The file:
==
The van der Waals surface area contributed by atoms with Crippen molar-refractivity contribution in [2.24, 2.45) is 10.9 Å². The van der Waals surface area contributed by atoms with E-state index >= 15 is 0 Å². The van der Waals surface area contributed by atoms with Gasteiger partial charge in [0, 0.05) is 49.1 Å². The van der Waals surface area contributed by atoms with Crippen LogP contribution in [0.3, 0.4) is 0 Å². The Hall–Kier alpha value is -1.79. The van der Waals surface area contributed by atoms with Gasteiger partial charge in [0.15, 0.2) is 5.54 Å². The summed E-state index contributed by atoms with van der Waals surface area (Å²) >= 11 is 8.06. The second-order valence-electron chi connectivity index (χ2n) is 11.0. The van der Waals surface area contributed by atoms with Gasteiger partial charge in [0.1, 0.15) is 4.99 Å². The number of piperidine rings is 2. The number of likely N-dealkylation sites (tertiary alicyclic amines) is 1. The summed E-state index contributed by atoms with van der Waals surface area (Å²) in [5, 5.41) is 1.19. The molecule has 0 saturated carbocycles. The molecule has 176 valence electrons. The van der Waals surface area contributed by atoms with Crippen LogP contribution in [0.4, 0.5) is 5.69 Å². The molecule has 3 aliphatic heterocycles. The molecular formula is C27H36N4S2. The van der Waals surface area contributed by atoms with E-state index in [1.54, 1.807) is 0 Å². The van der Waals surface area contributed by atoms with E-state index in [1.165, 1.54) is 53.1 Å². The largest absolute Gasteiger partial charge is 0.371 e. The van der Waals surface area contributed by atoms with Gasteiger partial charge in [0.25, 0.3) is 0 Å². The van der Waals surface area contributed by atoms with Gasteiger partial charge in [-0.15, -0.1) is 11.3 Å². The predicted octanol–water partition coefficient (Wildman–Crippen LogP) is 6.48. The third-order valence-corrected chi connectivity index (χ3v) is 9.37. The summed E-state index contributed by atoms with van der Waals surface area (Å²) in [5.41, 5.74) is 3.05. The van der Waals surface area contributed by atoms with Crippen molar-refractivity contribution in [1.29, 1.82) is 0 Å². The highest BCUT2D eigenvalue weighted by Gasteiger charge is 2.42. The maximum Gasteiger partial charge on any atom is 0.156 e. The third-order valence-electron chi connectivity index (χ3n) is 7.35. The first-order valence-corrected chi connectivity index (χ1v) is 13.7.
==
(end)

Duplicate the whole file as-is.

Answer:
The van der Waals surface area contributed by atoms with Crippen molar-refractivity contribution in [2.24, 2.45) is 10.9 Å². The van der Waals surface area contributed by atoms with E-state index >= 15 is 0 Å². The van der Waals surface area contributed by atoms with Gasteiger partial charge in [0, 0.05) is 49.1 Å². The van der Waals surface area contributed by atoms with Crippen LogP contribution in [0.3, 0.4) is 0 Å². The Hall–Kier alpha value is -1.79. The van der Waals surface area contributed by atoms with Gasteiger partial charge in [0.15, 0.2) is 5.54 Å². The summed E-state index contributed by atoms with van der Waals surface area (Å²) >= 11 is 8.06. The second-order valence-electron chi connectivity index (χ2n) is 11.0. The van der Waals surface area contributed by atoms with Gasteiger partial charge in [0.1, 0.15) is 4.99 Å². The number of piperidine rings is 2. The number of likely N-dealkylation sites (tertiary alicyclic amines) is 1. The summed E-state index contributed by atoms with van der Waals surface area (Å²) in [5, 5.41) is 1.19. The molecule has 0 saturated carbocycles. The molecule has 176 valence electrons. The van der Waals surface area contributed by atoms with Crippen LogP contribution in [0.4, 0.5) is 5.69 Å². The molecule has 3 aliphatic heterocycles. The molecular formula is C27H36N4S2. The van der Waals surface area contributed by atoms with E-state index in [1.54, 1.807) is 0 Å². The van der Waals surface area contributed by atoms with E-state index in [1.165, 1.54) is 53.1 Å². The largest absolute Gasteiger partial charge is 0.371 e. The van der Waals surface area contributed by atoms with Gasteiger partial charge in [0.25, 0.3) is 0 Å². The van der Waals surface area contributed by atoms with Gasteiger partial charge in [-0.15, -0.1) is 11.3 Å². The predicted octanol–water partition coefficient (Wildman–Crippen LogP) is 6.48. The third-order valence-corrected chi connectivity index (χ3v) is 9.37. The summed E-state index contributed by atoms with van der Waals surface area (Å²) in [5.41, 5.74) is 3.05. The van der Waals surface area contributed by atoms with Crippen molar-refractivity contribution in [1.29, 1.82) is 0 Å². The highest BCUT2D eigenvalue weighted by Gasteiger charge is 2.42. The maximum Gasteiger partial charge on any atom is 0.156 e. The third-order valence-electron chi connectivity index (χ3n) is 7.35. The first-order valence-corrected chi connectivity index (χ1v) is 13.7.